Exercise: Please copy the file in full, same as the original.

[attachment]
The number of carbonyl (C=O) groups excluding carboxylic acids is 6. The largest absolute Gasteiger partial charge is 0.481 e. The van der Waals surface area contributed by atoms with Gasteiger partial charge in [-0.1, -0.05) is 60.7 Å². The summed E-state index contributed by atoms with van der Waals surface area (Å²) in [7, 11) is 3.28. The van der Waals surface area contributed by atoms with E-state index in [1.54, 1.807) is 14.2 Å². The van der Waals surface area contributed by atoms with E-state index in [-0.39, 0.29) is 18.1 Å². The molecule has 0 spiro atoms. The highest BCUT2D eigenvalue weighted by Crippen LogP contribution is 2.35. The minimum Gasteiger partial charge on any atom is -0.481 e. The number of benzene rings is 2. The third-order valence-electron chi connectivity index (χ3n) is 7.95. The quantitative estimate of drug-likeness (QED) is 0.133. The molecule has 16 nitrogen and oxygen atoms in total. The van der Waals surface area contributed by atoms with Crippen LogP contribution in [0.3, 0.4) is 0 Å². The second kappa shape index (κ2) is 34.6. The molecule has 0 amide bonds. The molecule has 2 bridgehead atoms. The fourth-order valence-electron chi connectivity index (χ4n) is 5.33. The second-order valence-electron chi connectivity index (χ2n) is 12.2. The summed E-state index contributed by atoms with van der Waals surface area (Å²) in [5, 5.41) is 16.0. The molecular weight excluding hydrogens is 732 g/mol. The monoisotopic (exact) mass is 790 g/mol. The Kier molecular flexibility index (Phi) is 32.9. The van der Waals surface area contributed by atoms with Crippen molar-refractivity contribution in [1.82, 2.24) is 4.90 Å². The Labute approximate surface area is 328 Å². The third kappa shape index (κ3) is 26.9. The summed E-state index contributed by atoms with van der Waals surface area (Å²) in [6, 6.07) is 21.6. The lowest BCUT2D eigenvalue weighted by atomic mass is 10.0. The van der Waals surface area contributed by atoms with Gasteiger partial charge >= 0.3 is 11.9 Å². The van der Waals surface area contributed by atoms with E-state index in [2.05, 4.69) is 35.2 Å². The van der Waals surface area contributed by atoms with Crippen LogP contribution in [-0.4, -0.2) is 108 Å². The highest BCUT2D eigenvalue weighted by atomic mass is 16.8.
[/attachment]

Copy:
The number of carbonyl (C=O) groups excluding carboxylic acids is 6. The largest absolute Gasteiger partial charge is 0.481 e. The van der Waals surface area contributed by atoms with Gasteiger partial charge in [-0.1, -0.05) is 60.7 Å². The summed E-state index contributed by atoms with van der Waals surface area (Å²) in [7, 11) is 3.28. The van der Waals surface area contributed by atoms with E-state index in [1.54, 1.807) is 14.2 Å². The van der Waals surface area contributed by atoms with E-state index in [-0.39, 0.29) is 18.1 Å². The molecule has 0 spiro atoms. The highest BCUT2D eigenvalue weighted by Crippen LogP contribution is 2.35. The minimum Gasteiger partial charge on any atom is -0.481 e. The number of benzene rings is 2. The third-order valence-electron chi connectivity index (χ3n) is 7.95. The quantitative estimate of drug-likeness (QED) is 0.133. The molecule has 16 nitrogen and oxygen atoms in total. The van der Waals surface area contributed by atoms with Crippen LogP contribution in [0.3, 0.4) is 0 Å². The second kappa shape index (κ2) is 34.6. The molecule has 0 amide bonds. The molecule has 2 bridgehead atoms. The fourth-order valence-electron chi connectivity index (χ4n) is 5.33. The second-order valence-electron chi connectivity index (χ2n) is 12.2. The summed E-state index contributed by atoms with van der Waals surface area (Å²) in [5, 5.41) is 16.0. The molecular weight excluding hydrogens is 732 g/mol. The monoisotopic (exact) mass is 790 g/mol. The Kier molecular flexibility index (Phi) is 32.9. The van der Waals surface area contributed by atoms with Crippen molar-refractivity contribution in [1.82, 2.24) is 4.90 Å². The Labute approximate surface area is 328 Å². The third kappa shape index (κ3) is 26.9. The summed E-state index contributed by atoms with van der Waals surface area (Å²) in [6, 6.07) is 21.6. The lowest BCUT2D eigenvalue weighted by atomic mass is 10.0. The van der Waals surface area contributed by atoms with Gasteiger partial charge >= 0.3 is 11.9 Å². The van der Waals surface area contributed by atoms with E-state index in [2.05, 4.69) is 35.2 Å². The van der Waals surface area contributed by atoms with Crippen LogP contribution in [-0.4, -0.2) is 108 Å². The highest BCUT2D eigenvalue weighted by atomic mass is 16.8.